Bharti Airtel has approached the State Bank of India for a $2bn loan as part of a plan to offer more cash and fewer shares to sweeten a $23bn tie-up with South Africa’s MTN, people close to the deal have told the Financial Times.

India’s largest mobile operator is understood to have requested the $2bn loan so it could increase the cash component of the deal by 5-10 per cent to about a net $5bn, compared with $4bn under the original plan. This would reduce the issuance of global depository receipts, according to one person familiar with the matter.

The move is aimed at soothing concerns over the alliance with MTN, which Bharti hopes could lead to a full merger. A combination would create the world’s third-largest telecoms group with more than 200m subscribers and a market capitalisation of about $61.3bn, based on last Friday’s closing stock prices.

MTN is seen as a national champion in South Africa and any perception that it could be handed over to foreign control would be politically sensitive.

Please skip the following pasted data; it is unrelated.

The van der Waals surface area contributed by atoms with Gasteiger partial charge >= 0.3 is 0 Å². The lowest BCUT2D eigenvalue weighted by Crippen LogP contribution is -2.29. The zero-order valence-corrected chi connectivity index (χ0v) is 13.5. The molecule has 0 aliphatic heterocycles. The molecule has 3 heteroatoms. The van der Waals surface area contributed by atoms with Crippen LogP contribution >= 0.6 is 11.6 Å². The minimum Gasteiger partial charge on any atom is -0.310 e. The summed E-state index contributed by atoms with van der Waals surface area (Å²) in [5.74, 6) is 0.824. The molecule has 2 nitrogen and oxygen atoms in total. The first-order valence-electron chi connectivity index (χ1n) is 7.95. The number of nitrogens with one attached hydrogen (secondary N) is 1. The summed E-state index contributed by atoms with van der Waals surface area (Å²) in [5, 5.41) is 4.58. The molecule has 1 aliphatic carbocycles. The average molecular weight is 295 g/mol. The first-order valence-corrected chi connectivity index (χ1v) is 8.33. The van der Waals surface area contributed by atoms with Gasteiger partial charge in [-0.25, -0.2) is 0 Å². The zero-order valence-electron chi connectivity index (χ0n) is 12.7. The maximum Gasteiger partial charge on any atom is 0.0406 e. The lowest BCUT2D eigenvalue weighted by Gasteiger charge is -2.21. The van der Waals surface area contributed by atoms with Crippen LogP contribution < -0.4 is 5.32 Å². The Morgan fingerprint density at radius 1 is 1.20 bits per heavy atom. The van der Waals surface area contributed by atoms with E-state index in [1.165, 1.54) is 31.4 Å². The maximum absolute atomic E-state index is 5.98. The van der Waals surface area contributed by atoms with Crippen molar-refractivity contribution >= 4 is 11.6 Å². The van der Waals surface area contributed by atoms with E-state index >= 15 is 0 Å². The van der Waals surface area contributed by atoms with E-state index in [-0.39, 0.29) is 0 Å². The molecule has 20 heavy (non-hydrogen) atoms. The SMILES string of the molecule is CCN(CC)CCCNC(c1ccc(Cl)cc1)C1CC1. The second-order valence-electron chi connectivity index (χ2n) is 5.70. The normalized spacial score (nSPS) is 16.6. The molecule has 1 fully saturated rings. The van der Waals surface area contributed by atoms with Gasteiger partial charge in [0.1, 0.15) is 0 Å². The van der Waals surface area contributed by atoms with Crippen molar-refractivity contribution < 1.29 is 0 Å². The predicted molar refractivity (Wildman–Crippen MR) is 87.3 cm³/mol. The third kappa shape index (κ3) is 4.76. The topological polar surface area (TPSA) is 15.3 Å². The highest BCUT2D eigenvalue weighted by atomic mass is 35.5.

Bharti and MTN would have to secure regulatory approval from the 20-plus countries in the Middle East and Africa, where the combined company would operate. Under the terms announced in May, MTN would acquire 25 per cent of Bharti with a cash payment of $2.9bn and new shares.

Bharti planned to buy 36 per cent of MTN’s existing shares for R86 plus 0.5 Bharti shares per share, giving the Indian group a 49 per cent stake in MTN.

Bharti and MTN recently extended their exclusive talks period for a month to August 31, after the two companies failed to agree over the structure and terms of the deal.

“Bharti is moving in the right direction to close this very difficult deal . . . The fact that Bharti plans to put more cash is a clear sign that they are serious,” another person close to the deal said.

Bharti declined to comment except to say talks were ongoing.

Yet, when Bharti and MTN announced that discussions were being extended, they said “the structure and terms of the potential transaction may be adjusted to reflect further discussions between the parties”.

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